Sunday, February 13, 2011

Fly, hawk,fly!

One of my aides has been telling me she saw a hawk outside. This morning I saw it over my bowl of raisin bran, at least it's tail end. The hawk is one of those creatures that's beautiful from any angle.

Not so much always with humans. Take it from me, after seventeen years in a wheelchair I've seen a lot of rear ends. Trust me, those who think people in wheelchairs should feel self conscious would be in for a rude awakening if they spent some time following bipeds around.

Not that I think anyone should feel self conscious. Well maybe the folks who cut me off by doing that stepping to the side maneuver right in front of my my wheelchair. But that should be be because they've shown their ass in a different way.

I get a lot of advice from non disabled people. Most of it is useless when it comes to living with a disability. It used to derail me. Now i pay very little attention. In fact I tune out when people who have never lived with quadriplegia tell me how I should be doing things.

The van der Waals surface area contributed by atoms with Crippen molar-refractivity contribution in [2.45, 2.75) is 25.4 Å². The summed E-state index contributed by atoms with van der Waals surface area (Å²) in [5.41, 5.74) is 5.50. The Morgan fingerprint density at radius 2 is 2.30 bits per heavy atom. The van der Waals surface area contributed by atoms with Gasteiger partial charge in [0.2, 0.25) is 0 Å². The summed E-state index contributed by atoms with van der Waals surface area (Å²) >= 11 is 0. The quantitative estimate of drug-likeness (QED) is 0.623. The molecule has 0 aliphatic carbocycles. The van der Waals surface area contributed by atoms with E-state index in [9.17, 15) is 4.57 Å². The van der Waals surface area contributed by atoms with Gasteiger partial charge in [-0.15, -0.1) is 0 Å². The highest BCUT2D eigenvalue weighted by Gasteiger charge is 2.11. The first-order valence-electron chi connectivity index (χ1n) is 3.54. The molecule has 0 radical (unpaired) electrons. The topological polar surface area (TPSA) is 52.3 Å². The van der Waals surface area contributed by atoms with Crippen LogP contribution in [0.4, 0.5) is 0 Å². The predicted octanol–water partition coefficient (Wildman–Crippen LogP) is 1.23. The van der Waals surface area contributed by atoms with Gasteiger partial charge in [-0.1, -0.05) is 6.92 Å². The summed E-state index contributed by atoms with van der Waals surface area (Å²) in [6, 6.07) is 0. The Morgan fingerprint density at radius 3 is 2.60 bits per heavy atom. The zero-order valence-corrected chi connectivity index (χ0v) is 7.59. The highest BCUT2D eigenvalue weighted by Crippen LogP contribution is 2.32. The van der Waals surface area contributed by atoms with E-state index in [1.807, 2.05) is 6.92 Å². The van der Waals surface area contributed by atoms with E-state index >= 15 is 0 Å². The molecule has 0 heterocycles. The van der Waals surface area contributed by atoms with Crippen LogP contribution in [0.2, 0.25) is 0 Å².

Aides do this a lot. Not all of them, but some of them. They think part of their job is to tell you how to live as if being physically disabled means you're not autonomous. They try to tell you what to eat, decide where to put your things without letting you know where they are and even pick and choose as to whether they'll do what you ask. They show up late or extremely early, assuming you could t possibly be doing anything because when they're not present, they figure, you're probably not able to manage at all. Worst of all they decide what help you need, depending on their viewpoint. Some give more help than you ask for while others decide you need toughening up.

In between visits, I used to scratch my head trying to figure out what I was doing that elicited this behavior. Was i not being clear? Why, when i had supervised large groups of folks without difficulty before, were people suddenly not following my simple and reasonable instructions?

Then I learned the word ableism.

It was like seeing the rear end of that hawk this morning. It was a beautiful thing. I knew what I was looking at. I was free of all the doubt and second guessing.

Fly, hawk, fly!





2 comments:

Greg said...

What a very true post, as a fellow person with quadriplegia, I have experienced some of the same things.

I think very few people see the world from our view ( butt high ) but always want to speculate on how to make it better.

Happy Valentine's Day!

Ruth said...

Happy Valentines Day to you too Greg. Wishing you the best with your new service dog. Your posts are great.